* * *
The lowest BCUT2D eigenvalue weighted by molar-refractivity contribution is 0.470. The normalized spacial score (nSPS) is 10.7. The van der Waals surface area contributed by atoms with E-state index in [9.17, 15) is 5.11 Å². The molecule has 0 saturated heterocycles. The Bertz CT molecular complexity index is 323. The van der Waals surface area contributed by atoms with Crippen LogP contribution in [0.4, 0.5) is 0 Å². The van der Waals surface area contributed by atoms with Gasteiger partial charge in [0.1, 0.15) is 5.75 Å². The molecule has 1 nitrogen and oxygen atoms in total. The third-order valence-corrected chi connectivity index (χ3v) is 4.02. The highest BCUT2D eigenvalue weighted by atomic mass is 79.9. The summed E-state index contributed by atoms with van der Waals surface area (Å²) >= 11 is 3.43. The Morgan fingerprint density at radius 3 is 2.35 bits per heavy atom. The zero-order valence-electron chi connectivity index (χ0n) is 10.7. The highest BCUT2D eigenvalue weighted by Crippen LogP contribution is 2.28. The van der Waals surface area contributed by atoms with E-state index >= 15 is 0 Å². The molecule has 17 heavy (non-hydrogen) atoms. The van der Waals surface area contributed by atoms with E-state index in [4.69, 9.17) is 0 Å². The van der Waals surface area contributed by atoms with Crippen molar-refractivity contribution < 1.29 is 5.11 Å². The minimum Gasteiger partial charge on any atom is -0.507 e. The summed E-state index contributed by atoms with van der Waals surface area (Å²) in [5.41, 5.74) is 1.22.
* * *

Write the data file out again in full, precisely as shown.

The lowest BCUT2D eigenvalue weighted by molar-refractivity contribution is 0.470. The normalized spacial score (nSPS) is 10.7. The van der Waals surface area contributed by atoms with E-state index in [9.17, 15) is 5.11 Å². The molecule has 0 saturated heterocycles. The Bertz CT molecular complexity index is 323. The van der Waals surface area contributed by atoms with Crippen LogP contribution in [0.4, 0.5) is 0 Å². The van der Waals surface area contributed by atoms with Gasteiger partial charge in [0.1, 0.15) is 5.75 Å². The molecule has 1 nitrogen and oxygen atoms in total. The third-order valence-corrected chi connectivity index (χ3v) is 4.02. The highest BCUT2D eigenvalue weighted by atomic mass is 79.9. The summed E-state index contributed by atoms with van der Waals surface area (Å²) >= 11 is 3.43. The Morgan fingerprint density at radius 3 is 2.35 bits per heavy atom. The zero-order valence-electron chi connectivity index (χ0n) is 10.7. The highest BCUT2D eigenvalue weighted by Crippen LogP contribution is 2.28. The van der Waals surface area contributed by atoms with E-state index >= 15 is 0 Å². The molecule has 17 heavy (non-hydrogen) atoms. The van der Waals surface area contributed by atoms with E-state index in [4.69, 9.17) is 0 Å². The van der Waals surface area contributed by atoms with Crippen molar-refractivity contribution < 1.29 is 5.11 Å². The minimum Gasteiger partial charge on any atom is -0.507 e. The summed E-state index contributed by atoms with van der Waals surface area (Å²) in [5.41, 5.74) is 1.22.